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78% of Indian abortions are outside clinics, even with a good law

Women have, and always will, need abortions. Our job as policymakers and programme implementers is to empower them to do so.

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In June this year, the Supreme Court of the United States overturned its landmark 1973 judgement, Roe v. Wade, which affirmed abortion as a constitutional right for women in the country. It reignited the debate on women’s rights across the world and prompted the theme for International Safe Abortion Day this year—abortion in uncertain times.

While abortion in the US and some other countries is leading to uncertainty in those countries (a recent example being Hungary, which now requires women to hear the foetal heartbeat before an abortion), uncertainty can stem from many factors, even where abortion is legal, such as India.

India was one of the first countries to legalise abortion with its Medical Termination of Pregnancy (MTP) Act in 1971. In the years since, it has been amended a few times, most recently in 2021, with the most crucial amendments being the increase of the gestation limit to 24 weeks in cases of victims of incest, rape survivors, minors, etc. and the inclusion of contraceptive failure (irrespective of marital status) as a reason for abortion. Millions in India seek abortions every year.

While there is no debate that abortion is about a woman’s choice, empowerment and bodily autonomy, it goes beyond just its legality and is also about women’s health, their safety and their lives. However, the numbers tell us that even with a relatively liberal law, availability of and access to abortion services is still limited. According to estimates published in 2018, at least 15.6 million abortions take place in India every year, with a majority (78 per cent) taking place outside of health facilities and likely without trained medical supervision. The government needs to address this.


Also read: India and US went pro-choice around the same time. Only one strengthened its abortion laws


Abortion is a medical issue, not a legal one

In the last few years, we have seen many women approach courts to seek abortions. But with recent amendments—in certain cases—whether or not a woman can have an abortion is going to be decided by a medical board. However, a woman in distress should never have to run to the courts of law or have to turn to illegal means to get one.

We can’t just look at abortion from a legal lens, because it is also ultimately a medical issue. A human body cannot only be judged on legality—it has its own medical needs, including abortion, which should only be met by medical professionals. So, we need to take abortion out of the hands of the courts and put them in the hands of the women who need them and their doctors.


Also read: Who was Jane Roe of Roe v Wade? What overturning of the 1973 judgment means for American women


Safety, accessibility key

Currently, the health system in India is ill-equipped to truly make abortion a choice. In a country this large and diverse, women from rural, underserved areas and marginalised communities find it especially difficult and often near impossible to terminate unwanted pregnancies. This is because abortion is not a priority in health facilities, often spelling disaster for women and their lives.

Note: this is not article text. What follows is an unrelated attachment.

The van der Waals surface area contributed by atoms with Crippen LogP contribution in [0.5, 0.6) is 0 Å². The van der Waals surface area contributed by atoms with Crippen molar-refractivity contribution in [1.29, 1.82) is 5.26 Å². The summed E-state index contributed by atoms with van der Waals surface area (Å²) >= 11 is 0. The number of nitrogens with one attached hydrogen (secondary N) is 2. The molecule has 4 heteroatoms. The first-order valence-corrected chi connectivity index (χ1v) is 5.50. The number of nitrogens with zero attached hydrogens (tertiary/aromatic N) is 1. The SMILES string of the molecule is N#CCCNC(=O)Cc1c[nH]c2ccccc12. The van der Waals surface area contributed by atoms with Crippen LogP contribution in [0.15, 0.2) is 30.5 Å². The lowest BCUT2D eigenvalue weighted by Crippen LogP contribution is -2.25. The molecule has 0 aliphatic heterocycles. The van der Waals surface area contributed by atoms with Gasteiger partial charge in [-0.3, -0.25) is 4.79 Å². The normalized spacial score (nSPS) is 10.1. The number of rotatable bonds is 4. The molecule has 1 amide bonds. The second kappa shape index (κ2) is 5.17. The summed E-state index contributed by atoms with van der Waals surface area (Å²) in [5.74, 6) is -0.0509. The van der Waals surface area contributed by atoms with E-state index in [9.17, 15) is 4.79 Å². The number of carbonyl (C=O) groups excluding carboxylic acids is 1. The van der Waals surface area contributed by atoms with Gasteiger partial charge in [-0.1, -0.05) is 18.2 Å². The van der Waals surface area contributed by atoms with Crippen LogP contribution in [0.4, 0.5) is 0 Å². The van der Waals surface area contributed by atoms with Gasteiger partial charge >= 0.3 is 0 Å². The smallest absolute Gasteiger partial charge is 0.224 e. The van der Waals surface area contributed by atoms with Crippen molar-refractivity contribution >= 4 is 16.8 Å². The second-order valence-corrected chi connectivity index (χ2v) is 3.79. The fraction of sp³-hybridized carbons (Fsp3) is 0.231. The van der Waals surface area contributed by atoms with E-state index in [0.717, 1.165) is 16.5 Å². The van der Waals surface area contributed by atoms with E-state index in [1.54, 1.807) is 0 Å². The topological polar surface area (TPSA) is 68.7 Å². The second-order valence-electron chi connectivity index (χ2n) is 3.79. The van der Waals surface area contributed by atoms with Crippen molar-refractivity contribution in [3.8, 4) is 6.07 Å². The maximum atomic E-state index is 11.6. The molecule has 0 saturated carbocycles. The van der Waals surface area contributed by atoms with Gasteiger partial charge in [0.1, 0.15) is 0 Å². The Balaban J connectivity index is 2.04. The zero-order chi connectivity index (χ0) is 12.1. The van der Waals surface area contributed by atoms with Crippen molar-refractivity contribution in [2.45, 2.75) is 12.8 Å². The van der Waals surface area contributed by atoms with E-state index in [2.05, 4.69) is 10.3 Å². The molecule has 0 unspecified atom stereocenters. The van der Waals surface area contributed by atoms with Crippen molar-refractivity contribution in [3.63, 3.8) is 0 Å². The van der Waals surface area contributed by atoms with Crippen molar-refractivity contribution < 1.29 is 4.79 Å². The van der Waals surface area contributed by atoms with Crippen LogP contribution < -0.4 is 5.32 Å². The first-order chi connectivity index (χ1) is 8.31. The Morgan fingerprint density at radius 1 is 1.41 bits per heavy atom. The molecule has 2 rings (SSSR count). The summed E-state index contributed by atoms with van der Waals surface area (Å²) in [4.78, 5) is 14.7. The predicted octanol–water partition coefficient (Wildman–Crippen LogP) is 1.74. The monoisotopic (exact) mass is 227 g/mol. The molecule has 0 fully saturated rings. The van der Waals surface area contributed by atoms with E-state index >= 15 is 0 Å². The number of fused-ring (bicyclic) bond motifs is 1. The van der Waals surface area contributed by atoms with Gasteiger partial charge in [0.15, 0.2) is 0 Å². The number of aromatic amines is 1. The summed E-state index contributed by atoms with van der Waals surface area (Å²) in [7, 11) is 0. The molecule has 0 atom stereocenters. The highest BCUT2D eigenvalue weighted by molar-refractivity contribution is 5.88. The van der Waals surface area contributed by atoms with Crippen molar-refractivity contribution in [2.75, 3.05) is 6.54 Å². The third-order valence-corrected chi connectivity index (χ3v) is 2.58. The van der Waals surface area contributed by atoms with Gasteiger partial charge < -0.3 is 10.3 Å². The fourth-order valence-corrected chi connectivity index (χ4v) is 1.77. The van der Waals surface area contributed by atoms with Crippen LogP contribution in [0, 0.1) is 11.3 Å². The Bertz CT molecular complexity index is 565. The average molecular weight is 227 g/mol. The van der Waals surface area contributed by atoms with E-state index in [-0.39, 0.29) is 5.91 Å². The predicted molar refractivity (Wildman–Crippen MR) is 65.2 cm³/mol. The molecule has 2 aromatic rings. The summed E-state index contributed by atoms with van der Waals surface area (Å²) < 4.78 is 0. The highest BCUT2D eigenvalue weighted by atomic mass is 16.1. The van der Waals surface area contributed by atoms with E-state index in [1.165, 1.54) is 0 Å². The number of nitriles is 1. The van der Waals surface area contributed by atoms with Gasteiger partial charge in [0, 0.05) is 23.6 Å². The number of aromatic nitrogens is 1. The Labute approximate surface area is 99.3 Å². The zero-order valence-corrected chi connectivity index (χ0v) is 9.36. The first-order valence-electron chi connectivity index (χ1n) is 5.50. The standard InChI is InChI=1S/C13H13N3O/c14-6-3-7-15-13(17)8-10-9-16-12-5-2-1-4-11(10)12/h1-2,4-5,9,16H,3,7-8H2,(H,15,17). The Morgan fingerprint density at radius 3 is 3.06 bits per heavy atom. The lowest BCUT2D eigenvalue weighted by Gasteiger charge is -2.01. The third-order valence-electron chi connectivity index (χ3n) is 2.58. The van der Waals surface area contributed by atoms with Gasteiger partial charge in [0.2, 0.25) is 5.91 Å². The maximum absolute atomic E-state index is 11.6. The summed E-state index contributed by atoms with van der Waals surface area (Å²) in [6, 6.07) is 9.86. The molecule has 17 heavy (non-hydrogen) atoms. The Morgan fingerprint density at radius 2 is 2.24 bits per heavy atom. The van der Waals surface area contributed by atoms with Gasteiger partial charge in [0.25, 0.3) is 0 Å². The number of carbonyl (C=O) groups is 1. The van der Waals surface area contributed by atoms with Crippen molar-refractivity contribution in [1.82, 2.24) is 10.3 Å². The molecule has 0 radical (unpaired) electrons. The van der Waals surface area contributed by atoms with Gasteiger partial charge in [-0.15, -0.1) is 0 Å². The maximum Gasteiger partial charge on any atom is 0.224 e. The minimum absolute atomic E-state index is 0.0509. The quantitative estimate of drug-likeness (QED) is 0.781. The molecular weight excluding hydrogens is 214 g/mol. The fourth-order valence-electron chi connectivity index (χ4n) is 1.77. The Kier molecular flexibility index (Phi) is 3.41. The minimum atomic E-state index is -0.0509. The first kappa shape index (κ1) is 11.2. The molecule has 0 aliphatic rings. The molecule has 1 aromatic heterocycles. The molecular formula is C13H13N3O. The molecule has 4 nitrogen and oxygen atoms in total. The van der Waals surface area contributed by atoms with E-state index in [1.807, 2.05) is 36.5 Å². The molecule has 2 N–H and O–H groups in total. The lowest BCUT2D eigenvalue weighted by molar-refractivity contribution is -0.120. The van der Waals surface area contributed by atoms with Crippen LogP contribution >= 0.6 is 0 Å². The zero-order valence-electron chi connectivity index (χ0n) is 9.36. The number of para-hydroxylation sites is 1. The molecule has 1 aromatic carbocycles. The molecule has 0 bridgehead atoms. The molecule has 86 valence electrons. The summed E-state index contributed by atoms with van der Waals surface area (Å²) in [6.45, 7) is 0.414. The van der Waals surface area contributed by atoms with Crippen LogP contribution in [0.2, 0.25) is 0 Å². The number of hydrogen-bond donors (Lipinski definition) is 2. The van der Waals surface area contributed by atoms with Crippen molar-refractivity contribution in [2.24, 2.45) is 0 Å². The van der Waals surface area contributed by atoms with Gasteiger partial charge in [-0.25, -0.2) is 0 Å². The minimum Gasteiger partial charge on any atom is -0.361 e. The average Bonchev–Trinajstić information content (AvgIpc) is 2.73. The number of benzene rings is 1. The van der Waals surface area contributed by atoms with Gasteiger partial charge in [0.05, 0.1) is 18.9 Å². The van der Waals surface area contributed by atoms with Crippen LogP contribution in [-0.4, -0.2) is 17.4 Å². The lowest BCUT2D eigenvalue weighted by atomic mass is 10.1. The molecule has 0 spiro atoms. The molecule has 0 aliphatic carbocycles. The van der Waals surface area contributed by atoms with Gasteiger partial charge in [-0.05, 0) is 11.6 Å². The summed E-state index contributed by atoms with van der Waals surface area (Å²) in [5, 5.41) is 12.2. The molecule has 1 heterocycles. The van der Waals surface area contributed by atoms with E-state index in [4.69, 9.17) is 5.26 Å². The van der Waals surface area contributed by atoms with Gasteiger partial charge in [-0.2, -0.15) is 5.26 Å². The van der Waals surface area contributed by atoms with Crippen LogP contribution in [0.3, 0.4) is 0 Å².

It is high time that we prioritise abortion and its availability and accessibility. One way to do this is to expand the basket of providers. In cases where invasive procedures are required, there is no doubt that only a qualified medical professional should be in charge. But if we are talking about medication abortion, we must consider allowing mid-level and non-allopathic healthcare providers like staff nurses, Auxilliary Nurse Midwives (ANMs) and AYUSH practitioners. This could be a game changer for accessibility, especially in rural and semi-urban areas. However, it goes without saying that this access should be limited to legitimate reasons, and those attempting to seek or provide sex-selective abortions must be unequivocally denied.


Also read: How changes to pregnancy termination bill give women better options for abortion


Making abortions easier

We must recognise that there are tens of millions of unwanted pregnancies every year in India – due to societal reasons, contraceptive failures or the unavailability of contraception. We have a huge unmet demand for contraception and there will always be unwanted pregnancies and consequently people who need abortions.

With a serious deficit of appropriate health facilities and providers for abortion, a significant proportion of abortions even today are provided by quacks, endangering the health and lives of women. Maternal mortality is one of the key indicators of health and direct causes of maternal deaths are largely preventable—unsafe abortions being one of them. This needs to change and the only way to do this is to also look at abortion through a healthcare lens. Neither the government nor society can get away with blaming women for seeking an abortion. We need to treat it as any other medical issue for which we seek treatment.

Women have, and always will, need abortions and they will find a way to get one, albeit at the risk of their physical, mental, and emotional health. Our only job as policymakers and programme implementers is to empower women who need abortions, provide them with proper facilities and safe services and ensure that no preventable deaths take place on our watch.

C.K. Mishra is Former Secretary, Government of India and Founder, Partnerships for Impact. Views are personal.

(Edited by Zoya Bhatti)

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